National

COVID-19 outbreak seen bringing quick end to flu season in Japan

Kyodo, Staff Report

The flu season appears to be waning significantly faster than last year thanks to public fear of the deadly new coronavirus, government data shows.

In the week ended Feb. 9, reported influenza cases plunged by over 60 percent to 44,737, compared with 129,989 the same week a year ago, according data from the Health, Labor and Welfare Ministry.

That means flu cases have fallen for six consecutive weeks since the new year began, the data show.

The ministry also said only 1,760 schools were forced to close by flu outbreaks in the seven-day period starting Feb. 3, down sharply from 3,204 the same week last year.

“Many Japanese people have become serious about taking measures to prevent infection with the new coronavirus. This might be one of the reasons why influenza cases dropped this year,” said Yoko Muramatsu, a researcher at NLI Research Institute.

The new virus, named COVID-19, was first detected late last year in Wuhan, China, and is known to cause pneumonia. It has so far infected more than 75,000 people and killed over 2,100 worldwide. Wuhan, a major business and transportation hub now on lockdown, has a population of some 11 million.

In Japan, daily media reports have focused on the surge in infections aboard the quarantined cruise ship Diamond Princess in Yokohama, prompting more people to wash their hands, gargle, wear pollen masks and avoid crowds.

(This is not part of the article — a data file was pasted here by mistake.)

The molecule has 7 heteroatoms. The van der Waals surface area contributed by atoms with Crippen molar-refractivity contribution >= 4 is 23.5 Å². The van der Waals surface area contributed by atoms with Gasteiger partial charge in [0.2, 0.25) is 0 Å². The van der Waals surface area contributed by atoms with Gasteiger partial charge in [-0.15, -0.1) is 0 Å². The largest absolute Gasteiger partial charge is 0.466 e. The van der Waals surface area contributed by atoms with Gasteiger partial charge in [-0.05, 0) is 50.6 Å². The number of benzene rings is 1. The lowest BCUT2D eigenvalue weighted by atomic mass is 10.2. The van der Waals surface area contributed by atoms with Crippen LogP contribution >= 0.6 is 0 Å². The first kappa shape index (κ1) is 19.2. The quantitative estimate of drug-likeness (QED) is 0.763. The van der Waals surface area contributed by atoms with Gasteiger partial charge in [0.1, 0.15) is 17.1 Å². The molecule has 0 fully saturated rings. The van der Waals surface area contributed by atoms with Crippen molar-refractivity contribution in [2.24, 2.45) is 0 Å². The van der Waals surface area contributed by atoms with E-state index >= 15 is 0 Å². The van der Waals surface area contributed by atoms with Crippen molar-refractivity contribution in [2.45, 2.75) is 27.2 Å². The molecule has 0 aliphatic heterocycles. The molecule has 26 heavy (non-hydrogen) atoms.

In Tokyo, masks and alcohol-based hand sanitizers have sold out at drug and convenience stores after medical experts urged the public to take the same precautions against COVID-19 as they do during the flu and cold season.

Muramatsu, who analyzes health care policies for NLI, said there wasn’t enough data yet to clearly identify the relationship between the two phenomena.

“But if the number of cold cases also falls in Japan this year, we may be able to say that growing fears about a spread of the new coronavirus have contributed to decreasing the number of influenza patients,” she said.

In Beijing, meanwhile, the pace of coronavirus infections has slowed, with residents everywhere donning masks based on their experience with the SARS pandemic from 2002 to 2003. Unlike COVID-19, severe acute respiratory syndrome was a much deadlier contagion.

For this month alone, China was logging more than 1,000 new coronavirus infections a day as of Wednesday, but in Beijing the total only rose to around 400 cases from about 150 in the same period.

Academics and others, however, have pointed out that this year’s influenza trend was unusual from the start, regardless of the new coronavirus.

One pundit linked the difference to the Rugby World Cup that Japan hosted in the fall, blaming the large numbers of foreign visitors for kicking off the influenza season earlier than usual.

“In any case, washing hands and using alcohol-based hand sanitizers are effective ways to reduce transmission of both influenza and new viruses. I hope many Japanese people will continue to have a high consciousness of prevention,” a pundit said on condition of anonymity.

Your news needs your support

Since the early stages of the COVID-19 crisis, The Japan Times has been providing free access to crucial news on the impact of the novel coronavirus as well as practical information about how to cope with the pandemic. Please consider subscribing today so we can continue offering you up-to-date, in-depth news about Japan.

Coronavirus banner